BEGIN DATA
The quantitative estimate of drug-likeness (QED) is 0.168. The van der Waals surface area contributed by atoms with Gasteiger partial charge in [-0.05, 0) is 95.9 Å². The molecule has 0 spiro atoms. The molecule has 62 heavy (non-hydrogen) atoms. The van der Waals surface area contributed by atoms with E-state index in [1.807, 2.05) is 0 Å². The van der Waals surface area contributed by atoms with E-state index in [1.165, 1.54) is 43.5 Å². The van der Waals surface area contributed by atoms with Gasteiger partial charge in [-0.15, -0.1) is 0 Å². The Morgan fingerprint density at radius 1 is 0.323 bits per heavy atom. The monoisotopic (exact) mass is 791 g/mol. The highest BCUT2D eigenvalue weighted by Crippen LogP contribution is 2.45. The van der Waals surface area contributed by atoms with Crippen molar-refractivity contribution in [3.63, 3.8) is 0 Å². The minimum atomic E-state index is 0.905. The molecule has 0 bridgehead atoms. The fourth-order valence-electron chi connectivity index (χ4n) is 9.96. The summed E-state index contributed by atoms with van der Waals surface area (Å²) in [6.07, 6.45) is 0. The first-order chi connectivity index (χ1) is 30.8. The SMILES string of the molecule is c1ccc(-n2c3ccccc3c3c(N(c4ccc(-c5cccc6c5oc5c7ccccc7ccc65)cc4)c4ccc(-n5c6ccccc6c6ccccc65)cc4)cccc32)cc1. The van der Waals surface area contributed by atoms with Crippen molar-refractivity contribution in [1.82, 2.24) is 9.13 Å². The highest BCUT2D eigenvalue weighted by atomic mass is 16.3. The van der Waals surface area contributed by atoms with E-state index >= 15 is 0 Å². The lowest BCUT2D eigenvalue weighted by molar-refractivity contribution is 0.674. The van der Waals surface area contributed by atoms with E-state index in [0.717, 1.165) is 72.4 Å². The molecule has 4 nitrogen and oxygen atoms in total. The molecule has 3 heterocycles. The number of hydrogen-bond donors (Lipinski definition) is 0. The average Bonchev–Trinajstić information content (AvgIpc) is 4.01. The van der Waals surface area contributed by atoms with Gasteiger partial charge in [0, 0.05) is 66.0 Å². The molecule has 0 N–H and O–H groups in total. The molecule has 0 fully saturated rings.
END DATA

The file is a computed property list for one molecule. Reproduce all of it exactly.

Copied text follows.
The quantitative estimate of drug-likeness (QED) is 0.168. The van der Waals surface area contributed by atoms with Gasteiger partial charge in [-0.05, 0) is 95.9 Å². The molecule has 0 spiro atoms. The molecule has 62 heavy (non-hydrogen) atoms. The van der Waals surface area contributed by atoms with E-state index in [1.807, 2.05) is 0 Å². The van der Waals surface area contributed by atoms with E-state index in [1.165, 1.54) is 43.5 Å². The van der Waals surface area contributed by atoms with Gasteiger partial charge in [-0.15, -0.1) is 0 Å². The Morgan fingerprint density at radius 1 is 0.323 bits per heavy atom. The monoisotopic (exact) mass is 791 g/mol. The highest BCUT2D eigenvalue weighted by Crippen LogP contribution is 2.45. The van der Waals surface area contributed by atoms with Crippen molar-refractivity contribution in [3.63, 3.8) is 0 Å². The minimum atomic E-state index is 0.905. The molecule has 0 bridgehead atoms. The fourth-order valence-electron chi connectivity index (χ4n) is 9.96. The summed E-state index contributed by atoms with van der Waals surface area (Å²) in [6.07, 6.45) is 0. The first-order chi connectivity index (χ1) is 30.8. The SMILES string of the molecule is c1ccc(-n2c3ccccc3c3c(N(c4ccc(-c5cccc6c5oc5c7ccccc7ccc65)cc4)c4ccc(-n5c6ccccc6c6ccccc65)cc4)cccc32)cc1. The van der Waals surface area contributed by atoms with Crippen molar-refractivity contribution in [1.82, 2.24) is 9.13 Å². The highest BCUT2D eigenvalue weighted by atomic mass is 16.3. The van der Waals surface area contributed by atoms with E-state index >= 15 is 0 Å². The lowest BCUT2D eigenvalue weighted by molar-refractivity contribution is 0.674. The van der Waals surface area contributed by atoms with E-state index in [0.717, 1.165) is 72.4 Å². The molecule has 4 nitrogen and oxygen atoms in total. The molecule has 3 heterocycles. The number of hydrogen-bond donors (Lipinski definition) is 0. The average Bonchev–Trinajstić information content (AvgIpc) is 4.01. The van der Waals surface area contributed by atoms with Gasteiger partial charge in [0, 0.05) is 66.0 Å². The molecule has 0 N–H and O–H groups in total. The molecule has 0 fully saturated rings.